As a film reviewer, I usually try to introduce my readers to good films that they might otherwise miss. However, sometimes, you see a film that’s so bad, bland, and/or boring that you simply have to speak up to prevent anyone else from wasting their time watching it. And sometimes, you come across a film so bad that, even 3 years after it was first released, you still need to raise the alarm because this film represents everything that has recently cheapened horror as a genre.
The Devil Inside is one such film.
The Devil Inside is yet another horror film that’s disguised as a “found footage” documentary. A camera crew follows Isabella Rossi (Fernanda Andrade) as she wanders around Rome and investigates the rite of exorcism. It seems that Isabella’s mom, Maria, committed a triple homicide 20 years previously and Isabella thinks that Maria’s possessed by a demon. Isabella recruits two priests to perform an exorcism on her mother and — well, the rest of the movie is pretty much a remake of every other horror film that’s been released over the past 20 years. The only surprise comes at the end of the film when a title card appears, inviting the viewers to visit a web site about the Rossi murders so that they can learn more about the “ongoing investigation.” If there was ever a point, during the film, when you actually believed that the story being told was true, that might be an effective ending. However, since the whole films feels false, that title card just feels insulting.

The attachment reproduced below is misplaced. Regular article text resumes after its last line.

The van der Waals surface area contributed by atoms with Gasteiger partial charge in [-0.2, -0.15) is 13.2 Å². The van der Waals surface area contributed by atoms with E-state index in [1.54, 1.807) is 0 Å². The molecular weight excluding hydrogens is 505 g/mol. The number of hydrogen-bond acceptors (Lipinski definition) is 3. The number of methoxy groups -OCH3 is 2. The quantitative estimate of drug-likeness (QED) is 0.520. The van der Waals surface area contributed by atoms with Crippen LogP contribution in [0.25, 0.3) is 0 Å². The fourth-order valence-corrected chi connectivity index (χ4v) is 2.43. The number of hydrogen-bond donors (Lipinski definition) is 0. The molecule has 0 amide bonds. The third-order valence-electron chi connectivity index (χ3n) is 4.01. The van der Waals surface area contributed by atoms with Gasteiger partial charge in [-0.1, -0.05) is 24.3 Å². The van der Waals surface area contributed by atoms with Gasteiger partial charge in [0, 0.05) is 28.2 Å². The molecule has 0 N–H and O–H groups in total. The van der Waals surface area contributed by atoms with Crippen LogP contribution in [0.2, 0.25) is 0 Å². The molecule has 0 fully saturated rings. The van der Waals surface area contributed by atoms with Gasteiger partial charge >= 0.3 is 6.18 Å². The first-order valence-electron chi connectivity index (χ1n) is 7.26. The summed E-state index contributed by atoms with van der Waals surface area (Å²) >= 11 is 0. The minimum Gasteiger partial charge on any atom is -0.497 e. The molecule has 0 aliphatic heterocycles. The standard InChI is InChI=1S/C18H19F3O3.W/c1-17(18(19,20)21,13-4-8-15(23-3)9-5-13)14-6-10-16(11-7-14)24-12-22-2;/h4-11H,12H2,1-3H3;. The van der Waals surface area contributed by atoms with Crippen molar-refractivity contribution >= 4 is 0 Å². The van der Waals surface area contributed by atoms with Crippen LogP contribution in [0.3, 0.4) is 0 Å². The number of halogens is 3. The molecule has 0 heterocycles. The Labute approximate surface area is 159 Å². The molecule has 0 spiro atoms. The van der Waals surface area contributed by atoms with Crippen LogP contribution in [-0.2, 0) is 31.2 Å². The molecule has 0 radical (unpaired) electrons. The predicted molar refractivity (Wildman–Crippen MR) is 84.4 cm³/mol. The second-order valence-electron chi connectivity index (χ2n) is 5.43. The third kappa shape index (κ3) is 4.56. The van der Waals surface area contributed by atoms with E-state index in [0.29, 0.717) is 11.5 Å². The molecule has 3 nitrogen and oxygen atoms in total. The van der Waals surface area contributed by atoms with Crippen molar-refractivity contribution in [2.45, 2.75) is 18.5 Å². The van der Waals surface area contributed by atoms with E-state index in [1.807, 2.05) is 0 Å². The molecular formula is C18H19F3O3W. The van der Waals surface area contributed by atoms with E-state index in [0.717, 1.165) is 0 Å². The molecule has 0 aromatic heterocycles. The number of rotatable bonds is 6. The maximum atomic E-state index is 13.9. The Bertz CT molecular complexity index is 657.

The Devil Inside was one of the first movies to be released in 2012 and, 3 years later, it remains one of the worst ever made. The performances aren’t particularly memorable, the scares are nearly non-existent, and there’s not a thing to be seen in this film that one can’t see in a better horror film. Whereas films like The Last Exorcism, Apollo 18, and the third Paranormal Activity film actually managed to find a new wrinkles to the whole “found footage” genre, The Devil Inside seems to be content to be mediocre, boring, and, worst of all, boring. Perhaps that’s why when I think about The Devil Inside, my immediate response is, “No more!”
No more horror films disguised as documentaries. No more artfully awkward scenes where characters say things like, “Is the camera on?” and “Are you getting this?” Listen, aspiring horror filmmakers — the gimmick no longer works! We know that you didn’t just happen to find this footage sitting in some warehouse somewhere. Don’t end your film by telling us that we should visit some equally fake web site so that we can see more “proof” that what we’ve just seen is real. Just stop it. It was a good gimmick while it lasted but it’s no longer effective. It’s time to discover some new tricks with which to fool your audience.
In short, it’s time for horror filmmakers to stop expecting us to be content with stuff like The Devil Inside.